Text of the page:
In this MEDICA-tradefair.com interview, Professor Jürgen Popp explains why conventional frozen section biopsies often tend to overlook tumor tissue, describes the new diagnostic procedure and the three imaging techniques it combines and envisions the future of cancer care.
Professor Popp, what is the conventional surgical procedure for removing a tumor? How can this method be improved?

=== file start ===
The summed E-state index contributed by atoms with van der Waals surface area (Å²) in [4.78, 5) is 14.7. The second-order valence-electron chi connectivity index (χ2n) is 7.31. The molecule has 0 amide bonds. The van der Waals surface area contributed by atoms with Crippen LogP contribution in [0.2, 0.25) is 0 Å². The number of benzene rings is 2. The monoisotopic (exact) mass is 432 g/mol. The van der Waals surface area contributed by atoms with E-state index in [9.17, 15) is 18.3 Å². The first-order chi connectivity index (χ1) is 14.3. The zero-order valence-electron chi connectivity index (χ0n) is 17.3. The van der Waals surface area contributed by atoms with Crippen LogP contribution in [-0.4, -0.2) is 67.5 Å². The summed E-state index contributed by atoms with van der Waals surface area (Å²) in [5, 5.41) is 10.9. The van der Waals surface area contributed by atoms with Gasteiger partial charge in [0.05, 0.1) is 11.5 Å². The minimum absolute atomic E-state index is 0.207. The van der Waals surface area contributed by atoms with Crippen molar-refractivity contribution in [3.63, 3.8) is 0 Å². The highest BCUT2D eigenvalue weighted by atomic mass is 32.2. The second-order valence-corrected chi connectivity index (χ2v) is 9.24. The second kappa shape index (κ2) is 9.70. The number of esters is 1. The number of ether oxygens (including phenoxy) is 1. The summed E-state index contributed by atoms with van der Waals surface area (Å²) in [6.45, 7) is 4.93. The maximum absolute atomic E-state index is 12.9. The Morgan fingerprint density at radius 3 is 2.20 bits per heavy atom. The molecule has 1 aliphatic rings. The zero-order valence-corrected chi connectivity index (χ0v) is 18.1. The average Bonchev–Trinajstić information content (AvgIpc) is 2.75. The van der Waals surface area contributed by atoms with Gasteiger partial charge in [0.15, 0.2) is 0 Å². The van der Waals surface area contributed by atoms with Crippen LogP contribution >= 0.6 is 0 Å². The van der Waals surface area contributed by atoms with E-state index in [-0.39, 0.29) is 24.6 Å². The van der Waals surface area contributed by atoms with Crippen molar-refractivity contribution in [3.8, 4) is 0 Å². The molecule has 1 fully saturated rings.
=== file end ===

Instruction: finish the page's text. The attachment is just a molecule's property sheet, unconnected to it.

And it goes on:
Prof. Jürgen Popp: To answer your question, I would like to focus on the head and neck area. It is relatively easy for surgeons to identify and remove a full-fledged tumor. It is much more problematic to identify tumor margins. What’s more, various environmental factors – including diet, alcohol consumption or smoking – often lead to inflammation surrounding the tumor in the head and neck area or other parts of the mucous membrane. This makes it more difficult to delineate them from a developing tumor. In most cases, surgeons resort to frozen section diagnostics. They take a biopsy, freeze it, cut it and stain it with hematoxylin and eosin (HE). However, there is a high probability that we overlook or miss tumor tissue with this traditional frozen section procedure. That's because when it comes to frozen material, the quality of this type of staining is not as good the quality of histological stains. For the latter, the biopsy is embedded in formalin before it is cut and stained. Embedding biopsies in formalin renders entirely different and better stain results. Having said that, a biopsy has to first be sent to the lab for analysis by a pathologist, which typically takes between two to eight days. Unfortunately, this means that between 15 and 20 percent of patients have to return to the hospital after tumor removal because more tumor tissue was subsequently detected. Needless to say, this is a considerable psychological burden on patients. Another concern is scar tissue that forms within one to two weeks after the first surgery, which makes tumor localization even more difficult. That’s why we need a rapid analysis method with the lowest possible error rate.